Admitting it to our close ones or giving them a heads up that it’s going to be a precarious time for you in your recovery and to be there for you in case you reach out, is a more proactive approach then succumbing to paranoia.
I did the same during this pregnancy by letting my midwife and her nurses know about my history and remind them of the associated complications. I wanted them to know who I am, what I have dealt with and what exactly I needed.
Unfortunately, a lot of women are afraid and ashamed of their eating disorder and body image histories. I did recently read something like only two percent of women who are pregnant with a history of an eating disorder ever disclose it to their providers. That means that providers are left in the dark and these women are unable to access the kind of care they really need.
So it’s just important to make sure that we are not hiding anything from our providers. It is just one of those things where an ounce of prevention is worth a pound of cure, and we can be preventative just by disclosing our histories early on and making it a part of the conversation.
This conversation will continue in EDH Weekly Hope – Jena Margis – Pregnancy & Motherhood in ED Recovery – Part 4
EDH Weekly Hope – Jena Margis – Pregnancy & Motherhood in ED Recovery – Part 1
EDH Weekly Hope – Jena Margis – Pregnancy & Motherhood in ED Recovery – Part 2
EDH Weekly Hope – Jena Margis – Pregnancy & Motherhood in ED Recovery – Part 4
EDH Weekly Hope – Jena Margis – Pregnancy & Motherhood in ED Recovery – Part 5
Weekly Hope Conversation with Jena Morrow, CADC on November 28, 2018.
Please visit the Weekly Hope with Kirsten Haglund page for other presentations.
About the Author:
Jena Margis, CADC is the Alumnae Coordinator at Timberline Knolls. She develops and maintains relationships with former TK residents after they return home. This is accomplished via phone, email, social media, and other avenues of communication.
Jena is responsible for producing and facilitating various alumnae events, including monthly on-campus gatherings as well as an annual retreat in the Chicago area. She is constantly striving to grow and evolve the alumnae program, which she helped create, and manages an active Alumnae Board and network across the country and world.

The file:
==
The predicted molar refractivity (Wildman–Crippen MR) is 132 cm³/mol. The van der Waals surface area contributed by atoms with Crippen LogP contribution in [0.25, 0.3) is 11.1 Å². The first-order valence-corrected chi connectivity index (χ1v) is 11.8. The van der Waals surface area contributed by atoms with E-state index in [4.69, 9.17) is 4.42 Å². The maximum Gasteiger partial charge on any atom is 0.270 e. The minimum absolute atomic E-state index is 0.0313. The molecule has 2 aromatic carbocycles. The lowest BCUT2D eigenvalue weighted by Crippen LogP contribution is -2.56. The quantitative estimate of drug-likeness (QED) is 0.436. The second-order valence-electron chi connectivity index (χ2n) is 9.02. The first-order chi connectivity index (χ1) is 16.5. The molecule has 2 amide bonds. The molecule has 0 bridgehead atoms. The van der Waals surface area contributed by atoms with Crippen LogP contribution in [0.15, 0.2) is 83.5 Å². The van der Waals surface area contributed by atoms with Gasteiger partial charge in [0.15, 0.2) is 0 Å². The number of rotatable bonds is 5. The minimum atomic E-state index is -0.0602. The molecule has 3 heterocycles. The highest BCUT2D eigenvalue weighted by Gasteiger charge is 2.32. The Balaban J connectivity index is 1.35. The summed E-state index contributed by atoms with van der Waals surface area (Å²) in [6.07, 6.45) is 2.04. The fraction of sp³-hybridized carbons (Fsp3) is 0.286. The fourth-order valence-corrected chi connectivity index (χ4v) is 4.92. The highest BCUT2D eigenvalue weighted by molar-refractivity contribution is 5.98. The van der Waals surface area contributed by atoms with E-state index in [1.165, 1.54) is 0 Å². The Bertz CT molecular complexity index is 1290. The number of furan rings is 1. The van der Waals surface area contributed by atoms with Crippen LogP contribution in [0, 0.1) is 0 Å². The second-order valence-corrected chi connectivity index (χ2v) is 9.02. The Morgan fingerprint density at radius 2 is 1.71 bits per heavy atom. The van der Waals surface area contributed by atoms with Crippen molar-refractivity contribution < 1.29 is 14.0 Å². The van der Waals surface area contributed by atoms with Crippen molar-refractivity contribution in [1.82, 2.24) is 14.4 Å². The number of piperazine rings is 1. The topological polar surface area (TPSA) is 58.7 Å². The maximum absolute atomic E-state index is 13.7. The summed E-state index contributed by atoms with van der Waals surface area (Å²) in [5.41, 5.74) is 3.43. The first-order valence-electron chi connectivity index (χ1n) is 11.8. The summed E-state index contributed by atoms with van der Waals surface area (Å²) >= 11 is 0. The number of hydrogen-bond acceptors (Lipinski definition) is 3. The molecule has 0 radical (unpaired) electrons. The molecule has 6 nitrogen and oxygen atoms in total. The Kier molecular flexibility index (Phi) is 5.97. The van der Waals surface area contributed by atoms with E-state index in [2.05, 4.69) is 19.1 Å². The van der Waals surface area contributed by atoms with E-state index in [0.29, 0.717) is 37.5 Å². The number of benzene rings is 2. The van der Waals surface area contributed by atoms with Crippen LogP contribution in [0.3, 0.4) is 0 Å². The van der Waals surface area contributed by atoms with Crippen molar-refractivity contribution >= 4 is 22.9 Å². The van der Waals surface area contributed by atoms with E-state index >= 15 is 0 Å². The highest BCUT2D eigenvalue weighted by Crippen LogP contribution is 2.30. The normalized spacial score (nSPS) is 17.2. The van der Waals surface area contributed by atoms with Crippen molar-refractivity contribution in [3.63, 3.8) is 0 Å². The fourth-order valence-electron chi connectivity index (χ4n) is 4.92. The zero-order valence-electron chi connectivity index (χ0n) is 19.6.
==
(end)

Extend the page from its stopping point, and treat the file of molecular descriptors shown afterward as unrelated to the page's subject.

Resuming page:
In 2010, Jena authored Hollow: An Unpolished Tale (Moody), which chronicles her battle with an eating disorder since her teenage years. In her second book, Hope for the Hollow (Lighthouse Publishing), she offers a practical and relevant devotional guide/journal to gently encourage and inspire women who struggle with themselves and their bodies.
As a national eating disorders awareness advocate and professional speaker, Jena has traveled throughout the country sharing her recovery story and delivering a message of hope and freedom from disordered eating and distorted self-image.
About the Transcript Editor:
Sana Ahmed is a journalist and social media savvy content writer with extensive research, print, and on-air interview skills. She has previously worked as staff writer for a renowned rehabilitation institute, a content writer for a marketing agency, an editor for a business magazine and been an on-air news broadcaster.
Sana graduated with a Bachelors in Economics and Management from the London School of Economics and began a career of research and writing right after. Her recent work has largely been focused upon mental health and addiction recovery.
The opinions and views of our guest contributors are shared to provide a broad perspective of eating disorders. These are not necessarily the views of Eating Disorder Hope, but an effort to offer a discussion of various issues by different concerned individuals.
We at Eating Disorder Hope understand that eating disorders result from a combination of environmental and genetic factors. If you or a loved one are suffering from an eating disorder, please know that there is hope for you, and seek immediate professional help.
Published on April 8, 2019.
Reviewed & Approved on April 8, 2019, by Jacquelyn Ekern MS, LPC
Published on EatingDisorderHope.com